Whenever we have discussed national health care here, I warned that proponents would try to take things too far at too great a cost, and that their desire to cover abortion could kill the bill. That very scenario is playing out. Amendments in the House Committees to explicitly bar abortion funding from the government plan were repeatedly defeated—as politicians promised abortion wasn’t in the bill. Then, an amendment passed that permits the Secretary of HHS to cover abortion, blowing up that myth. And, to make sure that government funding could be added in the regulations, health care was put in a different government account than the usual HHS appropriation—meaning the Hyde Amendment would not be relevant since it only applies to HHS appropriated funds. Tricky and disrespectful of democracy. (More on that particular political ploy here.)
Now, the Senate is taking up the issue. An amendment has been offered to prevent people who receive federal premium subsidies from using those taxpayer funds to pay for policies that cover abortion. From the story:
Abortion opponents in both the House and the Senate are seeking to block the millions of middle- and lower-income people who might receive federal insurance subsidies to help them buy health coverage from using the money on plans that cover abortion. And the abortion opponents are getting enough support from moderate Democrats that both sides say the outcome is too close to call. Opponents of abortion cite as precedent a 30-year-old ban on the use of taxpayer money to pay for elective abortions.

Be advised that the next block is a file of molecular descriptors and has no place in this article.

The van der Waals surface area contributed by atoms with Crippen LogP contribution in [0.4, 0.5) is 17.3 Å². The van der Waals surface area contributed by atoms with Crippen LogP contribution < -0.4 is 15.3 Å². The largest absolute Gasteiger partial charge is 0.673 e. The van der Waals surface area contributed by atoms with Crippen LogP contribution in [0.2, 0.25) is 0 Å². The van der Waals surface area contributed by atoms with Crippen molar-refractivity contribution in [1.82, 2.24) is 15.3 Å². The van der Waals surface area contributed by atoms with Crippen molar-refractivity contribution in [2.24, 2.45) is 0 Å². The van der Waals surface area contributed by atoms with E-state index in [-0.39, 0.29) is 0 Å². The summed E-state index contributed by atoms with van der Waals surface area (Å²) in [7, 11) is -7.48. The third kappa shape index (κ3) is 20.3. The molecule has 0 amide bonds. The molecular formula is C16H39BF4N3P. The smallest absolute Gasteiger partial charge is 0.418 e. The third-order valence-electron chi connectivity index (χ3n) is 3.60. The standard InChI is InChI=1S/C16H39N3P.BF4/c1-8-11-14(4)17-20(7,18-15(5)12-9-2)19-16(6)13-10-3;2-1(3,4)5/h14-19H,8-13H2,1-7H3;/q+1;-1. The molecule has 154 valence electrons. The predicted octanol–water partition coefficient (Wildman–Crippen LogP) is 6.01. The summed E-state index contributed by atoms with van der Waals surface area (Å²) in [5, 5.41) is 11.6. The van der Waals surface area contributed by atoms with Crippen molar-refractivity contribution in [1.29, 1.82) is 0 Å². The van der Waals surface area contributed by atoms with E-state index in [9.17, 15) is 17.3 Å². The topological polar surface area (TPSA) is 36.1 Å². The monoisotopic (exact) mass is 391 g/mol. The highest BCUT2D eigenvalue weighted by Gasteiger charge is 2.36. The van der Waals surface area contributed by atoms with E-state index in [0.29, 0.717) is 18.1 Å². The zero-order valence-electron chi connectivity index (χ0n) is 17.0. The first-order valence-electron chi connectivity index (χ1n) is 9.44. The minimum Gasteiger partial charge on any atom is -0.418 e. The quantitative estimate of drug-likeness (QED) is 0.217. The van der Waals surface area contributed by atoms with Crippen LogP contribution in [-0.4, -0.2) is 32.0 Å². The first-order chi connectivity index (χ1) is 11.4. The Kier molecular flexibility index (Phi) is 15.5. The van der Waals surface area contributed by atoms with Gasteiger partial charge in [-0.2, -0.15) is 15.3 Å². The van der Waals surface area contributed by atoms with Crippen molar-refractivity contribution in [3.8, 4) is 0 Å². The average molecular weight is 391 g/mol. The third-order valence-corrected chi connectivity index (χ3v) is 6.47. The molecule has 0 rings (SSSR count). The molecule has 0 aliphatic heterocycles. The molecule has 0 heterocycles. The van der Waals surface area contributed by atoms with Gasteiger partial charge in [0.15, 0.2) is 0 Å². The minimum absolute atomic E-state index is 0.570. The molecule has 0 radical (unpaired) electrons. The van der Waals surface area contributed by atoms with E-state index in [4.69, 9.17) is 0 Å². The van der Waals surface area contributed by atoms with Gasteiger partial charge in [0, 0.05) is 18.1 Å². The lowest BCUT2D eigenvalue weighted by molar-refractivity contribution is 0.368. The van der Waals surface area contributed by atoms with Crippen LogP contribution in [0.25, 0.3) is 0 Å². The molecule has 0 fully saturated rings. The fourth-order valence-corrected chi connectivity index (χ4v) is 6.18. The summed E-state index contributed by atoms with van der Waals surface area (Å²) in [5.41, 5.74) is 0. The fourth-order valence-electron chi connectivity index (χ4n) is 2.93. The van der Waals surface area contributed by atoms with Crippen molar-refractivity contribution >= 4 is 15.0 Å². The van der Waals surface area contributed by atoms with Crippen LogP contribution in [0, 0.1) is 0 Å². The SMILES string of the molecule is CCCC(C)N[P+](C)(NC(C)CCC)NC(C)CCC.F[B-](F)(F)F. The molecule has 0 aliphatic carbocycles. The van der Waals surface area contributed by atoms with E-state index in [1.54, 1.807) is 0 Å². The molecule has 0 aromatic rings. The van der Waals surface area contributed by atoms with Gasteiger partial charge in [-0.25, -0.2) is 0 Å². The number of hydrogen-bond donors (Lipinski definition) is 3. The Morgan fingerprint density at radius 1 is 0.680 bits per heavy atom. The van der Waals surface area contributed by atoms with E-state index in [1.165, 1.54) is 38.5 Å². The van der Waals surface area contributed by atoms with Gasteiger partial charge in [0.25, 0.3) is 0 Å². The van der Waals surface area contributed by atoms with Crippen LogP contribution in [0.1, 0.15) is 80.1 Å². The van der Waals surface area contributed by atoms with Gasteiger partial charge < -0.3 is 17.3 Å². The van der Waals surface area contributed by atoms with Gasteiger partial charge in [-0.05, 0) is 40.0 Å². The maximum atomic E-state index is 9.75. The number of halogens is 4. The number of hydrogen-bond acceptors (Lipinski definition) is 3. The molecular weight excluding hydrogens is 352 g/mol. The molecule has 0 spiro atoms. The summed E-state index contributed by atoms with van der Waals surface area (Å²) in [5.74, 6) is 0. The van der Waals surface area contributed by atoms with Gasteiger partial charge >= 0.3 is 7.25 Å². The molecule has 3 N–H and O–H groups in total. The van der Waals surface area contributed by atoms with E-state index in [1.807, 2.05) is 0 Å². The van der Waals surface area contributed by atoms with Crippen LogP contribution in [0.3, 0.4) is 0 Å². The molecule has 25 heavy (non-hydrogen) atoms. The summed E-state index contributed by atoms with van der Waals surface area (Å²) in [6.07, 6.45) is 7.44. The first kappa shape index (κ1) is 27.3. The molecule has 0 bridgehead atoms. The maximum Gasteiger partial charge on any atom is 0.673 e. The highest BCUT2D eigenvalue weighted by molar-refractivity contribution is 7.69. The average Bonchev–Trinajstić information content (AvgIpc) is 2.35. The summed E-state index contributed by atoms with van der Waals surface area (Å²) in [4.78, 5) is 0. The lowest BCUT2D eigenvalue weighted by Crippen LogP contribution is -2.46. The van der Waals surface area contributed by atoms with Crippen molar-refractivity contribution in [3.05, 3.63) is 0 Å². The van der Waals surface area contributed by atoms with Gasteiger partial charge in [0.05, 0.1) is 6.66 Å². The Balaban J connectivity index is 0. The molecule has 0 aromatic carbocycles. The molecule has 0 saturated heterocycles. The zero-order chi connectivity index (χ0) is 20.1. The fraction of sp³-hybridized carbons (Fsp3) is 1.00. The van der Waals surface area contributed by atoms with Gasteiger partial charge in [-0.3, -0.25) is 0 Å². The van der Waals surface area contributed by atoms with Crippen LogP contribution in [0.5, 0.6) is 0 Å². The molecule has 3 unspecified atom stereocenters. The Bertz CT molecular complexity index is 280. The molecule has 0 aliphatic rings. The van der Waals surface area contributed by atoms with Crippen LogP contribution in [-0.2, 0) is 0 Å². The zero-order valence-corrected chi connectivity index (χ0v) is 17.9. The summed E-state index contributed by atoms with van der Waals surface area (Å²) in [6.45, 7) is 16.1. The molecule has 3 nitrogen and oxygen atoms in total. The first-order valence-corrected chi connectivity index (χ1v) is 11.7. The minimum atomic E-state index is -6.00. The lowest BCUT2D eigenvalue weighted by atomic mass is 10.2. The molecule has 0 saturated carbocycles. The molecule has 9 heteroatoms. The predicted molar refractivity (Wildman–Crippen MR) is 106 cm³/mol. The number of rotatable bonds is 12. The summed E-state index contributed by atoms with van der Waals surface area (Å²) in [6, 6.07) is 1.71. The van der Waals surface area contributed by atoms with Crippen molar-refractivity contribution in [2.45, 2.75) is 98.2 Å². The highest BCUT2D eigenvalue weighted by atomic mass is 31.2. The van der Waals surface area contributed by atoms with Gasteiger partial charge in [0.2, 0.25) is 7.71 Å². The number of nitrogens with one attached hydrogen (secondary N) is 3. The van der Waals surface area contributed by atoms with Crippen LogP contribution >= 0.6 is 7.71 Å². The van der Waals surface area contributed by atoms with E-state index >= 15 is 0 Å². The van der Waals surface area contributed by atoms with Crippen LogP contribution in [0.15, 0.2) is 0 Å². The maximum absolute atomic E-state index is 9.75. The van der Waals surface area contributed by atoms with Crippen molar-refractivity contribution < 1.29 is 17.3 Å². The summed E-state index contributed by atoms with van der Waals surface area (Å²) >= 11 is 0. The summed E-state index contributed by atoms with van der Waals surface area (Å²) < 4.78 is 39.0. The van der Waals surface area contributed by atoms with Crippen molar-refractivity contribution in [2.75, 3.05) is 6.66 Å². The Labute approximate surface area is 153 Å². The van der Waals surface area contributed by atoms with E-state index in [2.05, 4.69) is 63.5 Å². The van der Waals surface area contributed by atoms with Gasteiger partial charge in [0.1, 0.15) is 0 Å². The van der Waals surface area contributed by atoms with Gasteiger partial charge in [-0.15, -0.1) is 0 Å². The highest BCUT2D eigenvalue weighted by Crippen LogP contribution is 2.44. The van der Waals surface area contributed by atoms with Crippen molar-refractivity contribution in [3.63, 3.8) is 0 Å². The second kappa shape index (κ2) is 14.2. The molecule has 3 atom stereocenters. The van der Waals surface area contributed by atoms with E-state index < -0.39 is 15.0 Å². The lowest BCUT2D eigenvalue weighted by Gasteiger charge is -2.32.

Proponents of government funding for abortion point to an accounting gimmick that they claim means that the current bill would not subsidize abortion:
Democratic Congressional leaders say the latest House and Senate health care bills preserve the spirit of the current ban on federal abortion financing by requiring insurers to segregate their public subsidies into separate accounts from individual premiums and co-payments. Insurers could use money only from private sources to pay for abortions.
But opponents say that is not good enough, because only a line on an insurers’ accounting ledger would divide the federal money from the payments for abortions. The subsidies would still help people afford health coverage that included abortion.
Opponents are right. Money is fungible. The bill, as it currently stands, would permit federally subsidized abortion.
The Hyde Amendment is essential for national comity because it does not impinge on the abortion right, while at the same time, protects abortion opponents from becoming complicit in pregnancy terminations through the use of their tax dollars. But that comity and basic respect is under sustained attack in the health care debate in both the House and Senate versions of the bill. And it just might tear the whole reform effort apart.
Here is where I come down: A healthy pregnancy is not an illness because the baby is unwanted. Tens of millions of people should not have to help fund an elective medical procedure not related to protecting physical health that they find morally abhorrent. On a broader note, the only way this will be even close to affordable is to cover only fundamental medical needs, meaning that the desired extras will have to be paid privately (yes, including Viagra).